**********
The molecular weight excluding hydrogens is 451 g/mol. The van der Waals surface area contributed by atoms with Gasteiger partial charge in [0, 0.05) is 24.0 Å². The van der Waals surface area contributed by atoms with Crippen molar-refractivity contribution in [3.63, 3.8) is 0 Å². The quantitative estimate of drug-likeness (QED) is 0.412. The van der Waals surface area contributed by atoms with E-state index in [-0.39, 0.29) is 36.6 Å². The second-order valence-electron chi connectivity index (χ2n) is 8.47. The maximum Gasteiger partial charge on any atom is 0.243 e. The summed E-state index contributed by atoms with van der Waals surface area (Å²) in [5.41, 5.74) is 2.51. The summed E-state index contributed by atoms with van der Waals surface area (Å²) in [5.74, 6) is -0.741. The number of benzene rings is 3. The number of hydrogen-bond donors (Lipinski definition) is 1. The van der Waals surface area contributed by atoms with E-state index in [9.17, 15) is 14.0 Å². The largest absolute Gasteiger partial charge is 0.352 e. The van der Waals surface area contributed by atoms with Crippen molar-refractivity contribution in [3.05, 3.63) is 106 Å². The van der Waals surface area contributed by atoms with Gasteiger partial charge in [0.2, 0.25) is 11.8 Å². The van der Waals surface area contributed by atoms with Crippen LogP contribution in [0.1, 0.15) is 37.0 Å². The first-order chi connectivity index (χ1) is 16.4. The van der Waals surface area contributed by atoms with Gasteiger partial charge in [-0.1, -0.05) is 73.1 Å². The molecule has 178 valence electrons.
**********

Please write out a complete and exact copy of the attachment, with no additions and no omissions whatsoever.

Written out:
The molecular weight excluding hydrogens is 451 g/mol. The van der Waals surface area contributed by atoms with Gasteiger partial charge in [0, 0.05) is 24.0 Å². The van der Waals surface area contributed by atoms with Crippen molar-refractivity contribution in [3.63, 3.8) is 0 Å². The quantitative estimate of drug-likeness (QED) is 0.412. The van der Waals surface area contributed by atoms with E-state index in [-0.39, 0.29) is 36.6 Å². The second-order valence-electron chi connectivity index (χ2n) is 8.47. The maximum Gasteiger partial charge on any atom is 0.243 e. The summed E-state index contributed by atoms with van der Waals surface area (Å²) in [5.41, 5.74) is 2.51. The summed E-state index contributed by atoms with van der Waals surface area (Å²) in [5.74, 6) is -0.741. The number of benzene rings is 3. The number of hydrogen-bond donors (Lipinski definition) is 1. The van der Waals surface area contributed by atoms with E-state index in [9.17, 15) is 14.0 Å². The largest absolute Gasteiger partial charge is 0.352 e. The van der Waals surface area contributed by atoms with Crippen molar-refractivity contribution in [3.05, 3.63) is 106 Å². The van der Waals surface area contributed by atoms with Gasteiger partial charge in [0.2, 0.25) is 11.8 Å². The van der Waals surface area contributed by atoms with Crippen LogP contribution in [0.1, 0.15) is 37.0 Å². The first-order chi connectivity index (χ1) is 16.4. The van der Waals surface area contributed by atoms with Gasteiger partial charge in [-0.1, -0.05) is 73.1 Å². The molecule has 178 valence electrons.